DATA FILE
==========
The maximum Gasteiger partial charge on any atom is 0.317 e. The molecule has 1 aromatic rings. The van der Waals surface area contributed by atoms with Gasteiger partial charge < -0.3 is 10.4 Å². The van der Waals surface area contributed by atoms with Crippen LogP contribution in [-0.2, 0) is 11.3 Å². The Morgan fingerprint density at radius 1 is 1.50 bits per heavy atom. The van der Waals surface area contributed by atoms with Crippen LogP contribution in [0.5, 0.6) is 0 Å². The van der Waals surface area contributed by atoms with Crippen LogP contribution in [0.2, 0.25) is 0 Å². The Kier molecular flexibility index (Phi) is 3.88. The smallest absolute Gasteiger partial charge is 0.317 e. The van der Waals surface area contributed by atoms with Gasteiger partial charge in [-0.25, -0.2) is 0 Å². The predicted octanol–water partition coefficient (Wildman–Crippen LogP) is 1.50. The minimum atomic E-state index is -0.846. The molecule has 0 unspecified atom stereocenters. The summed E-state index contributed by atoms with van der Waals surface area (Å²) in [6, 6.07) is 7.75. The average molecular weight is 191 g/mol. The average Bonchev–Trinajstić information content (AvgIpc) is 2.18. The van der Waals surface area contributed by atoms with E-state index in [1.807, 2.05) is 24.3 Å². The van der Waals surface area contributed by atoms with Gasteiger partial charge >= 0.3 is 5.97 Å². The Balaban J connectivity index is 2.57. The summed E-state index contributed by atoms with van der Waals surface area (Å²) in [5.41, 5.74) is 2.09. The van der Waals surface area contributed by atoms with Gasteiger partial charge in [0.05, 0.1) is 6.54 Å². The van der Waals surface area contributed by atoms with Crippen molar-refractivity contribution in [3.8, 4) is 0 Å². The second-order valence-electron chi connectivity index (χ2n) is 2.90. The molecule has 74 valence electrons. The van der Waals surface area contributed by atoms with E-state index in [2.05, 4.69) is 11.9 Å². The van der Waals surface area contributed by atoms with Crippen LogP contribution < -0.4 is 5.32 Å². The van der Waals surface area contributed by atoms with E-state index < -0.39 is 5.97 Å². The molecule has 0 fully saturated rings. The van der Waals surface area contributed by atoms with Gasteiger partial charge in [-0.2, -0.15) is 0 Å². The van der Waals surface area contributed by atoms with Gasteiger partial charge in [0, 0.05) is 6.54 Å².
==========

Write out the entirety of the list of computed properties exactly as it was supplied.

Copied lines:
The maximum Gasteiger partial charge on any atom is 0.317 e. The molecule has 1 aromatic rings. The van der Waals surface area contributed by atoms with Gasteiger partial charge < -0.3 is 10.4 Å². The van der Waals surface area contributed by atoms with Crippen LogP contribution in [-0.2, 0) is 11.3 Å². The Morgan fingerprint density at radius 1 is 1.50 bits per heavy atom. The van der Waals surface area contributed by atoms with Crippen LogP contribution in [0.5, 0.6) is 0 Å². The van der Waals surface area contributed by atoms with Crippen LogP contribution in [0.2, 0.25) is 0 Å². The Kier molecular flexibility index (Phi) is 3.88. The smallest absolute Gasteiger partial charge is 0.317 e. The van der Waals surface area contributed by atoms with Gasteiger partial charge in [-0.25, -0.2) is 0 Å². The predicted octanol–water partition coefficient (Wildman–Crippen LogP) is 1.50. The minimum atomic E-state index is -0.846. The molecule has 0 unspecified atom stereocenters. The summed E-state index contributed by atoms with van der Waals surface area (Å²) in [6, 6.07) is 7.75. The average molecular weight is 191 g/mol. The average Bonchev–Trinajstić information content (AvgIpc) is 2.18. The van der Waals surface area contributed by atoms with E-state index in [1.807, 2.05) is 24.3 Å². The van der Waals surface area contributed by atoms with Gasteiger partial charge >= 0.3 is 5.97 Å². The Balaban J connectivity index is 2.57. The summed E-state index contributed by atoms with van der Waals surface area (Å²) in [5.41, 5.74) is 2.09. The van der Waals surface area contributed by atoms with Gasteiger partial charge in [0.05, 0.1) is 6.54 Å². The van der Waals surface area contributed by atoms with Crippen molar-refractivity contribution in [3.8, 4) is 0 Å². The second-order valence-electron chi connectivity index (χ2n) is 2.90. The molecule has 74 valence electrons. The van der Waals surface area contributed by atoms with E-state index in [2.05, 4.69) is 11.9 Å². The van der Waals surface area contributed by atoms with Crippen LogP contribution < -0.4 is 5.32 Å². The van der Waals surface area contributed by atoms with E-state index < -0.39 is 5.97 Å². The molecule has 0 fully saturated rings. The van der Waals surface area contributed by atoms with Gasteiger partial charge in [-0.2, -0.15) is 0 Å². The van der Waals surface area contributed by atoms with Gasteiger partial charge in [0, 0.05) is 6.54 Å².